The Canadian Imperial Bank of Commerce (CIBC) has agreed to pay 2.4 billion dollars (that's billion with a "b") to settle charges that its executives helped Enron executives hide losses from investors in a series of eye-wateringly complicated financial frauds. The 2.4 billion dollar settlement is the largest individual settlement so far in the ongoing Enron financial meltdown case. In June, Citigroup agreed to pay $2 billion, followed days later by JPMorgan's agreement to forfeit $2.2 billion.
CIBC had already paid the SEC $80 million to settle an investigation into wrongdoing connected to Enron. The $2.4 billion settlement marked the seventh such settlement with financial institutions connected to the Enron fiasco and the take so far is about $7 billion. Still remaining to settle are Barclays PLC, Credit Suisse First Boston, Merrill Lynch & Co., Toronto Dominion Bank, Royal Bank of Canada, Deutsche Bank AG and the Royal Bank of Scotland. Goldman Sachs & Co. also is named as a defendant for its role as an underwriter of Enron securities, as are a number of law firms and accountants. A number of CIBC executives also agreed to pay for their personal involvement in the massive fraud as have a myriad of other executives from Enron as well as financial, legal, and accounting firms. These settlements total in the tens of millions of dollars which is just peanuts, barely enough to pay for the lawyers' lunches.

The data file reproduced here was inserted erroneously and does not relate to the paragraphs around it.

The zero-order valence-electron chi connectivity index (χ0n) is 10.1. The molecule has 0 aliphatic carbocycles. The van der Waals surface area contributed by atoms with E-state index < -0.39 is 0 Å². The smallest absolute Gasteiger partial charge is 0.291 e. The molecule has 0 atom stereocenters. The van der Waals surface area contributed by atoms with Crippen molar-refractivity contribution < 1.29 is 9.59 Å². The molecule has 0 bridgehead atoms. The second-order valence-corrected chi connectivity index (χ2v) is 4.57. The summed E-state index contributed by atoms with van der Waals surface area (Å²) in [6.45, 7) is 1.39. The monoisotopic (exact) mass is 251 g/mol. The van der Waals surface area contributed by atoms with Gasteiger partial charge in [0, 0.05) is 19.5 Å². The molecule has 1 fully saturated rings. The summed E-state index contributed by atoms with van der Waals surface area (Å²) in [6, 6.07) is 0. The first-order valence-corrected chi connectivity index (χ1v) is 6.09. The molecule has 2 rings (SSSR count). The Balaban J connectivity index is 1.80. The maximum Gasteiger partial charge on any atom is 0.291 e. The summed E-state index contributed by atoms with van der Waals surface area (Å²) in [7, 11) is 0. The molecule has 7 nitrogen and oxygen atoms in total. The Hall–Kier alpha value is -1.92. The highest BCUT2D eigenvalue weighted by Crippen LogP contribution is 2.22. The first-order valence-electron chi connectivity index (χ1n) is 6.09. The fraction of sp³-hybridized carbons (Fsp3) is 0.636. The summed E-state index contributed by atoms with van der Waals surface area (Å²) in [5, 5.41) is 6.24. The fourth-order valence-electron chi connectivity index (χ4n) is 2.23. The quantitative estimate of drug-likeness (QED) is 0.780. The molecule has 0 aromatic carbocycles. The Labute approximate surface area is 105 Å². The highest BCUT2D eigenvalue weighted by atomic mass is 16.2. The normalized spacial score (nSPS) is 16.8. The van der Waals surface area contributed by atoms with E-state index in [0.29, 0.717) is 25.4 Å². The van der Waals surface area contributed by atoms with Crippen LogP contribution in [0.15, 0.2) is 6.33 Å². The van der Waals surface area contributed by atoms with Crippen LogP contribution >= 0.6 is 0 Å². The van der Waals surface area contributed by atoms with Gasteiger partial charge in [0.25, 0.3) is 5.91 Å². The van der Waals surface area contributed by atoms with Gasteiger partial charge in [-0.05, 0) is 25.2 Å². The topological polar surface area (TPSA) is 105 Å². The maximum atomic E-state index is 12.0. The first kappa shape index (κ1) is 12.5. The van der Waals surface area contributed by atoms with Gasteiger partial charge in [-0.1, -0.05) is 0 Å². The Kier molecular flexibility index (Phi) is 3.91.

The total amount of money still being sought is $47 billion but settlements will reduce that number significantly. A federal judge must now decide how to divvy up the dough. Some investors will have to wait for a year or more to get their money. Also waiting are Jeffrey Skilling, Richard Causey and Ken Lay, whose trials are due to start next January.
TAGS: Enron, bankruptcy, Ken Lay, Jeffrey Skilling, Richard Causey, fraud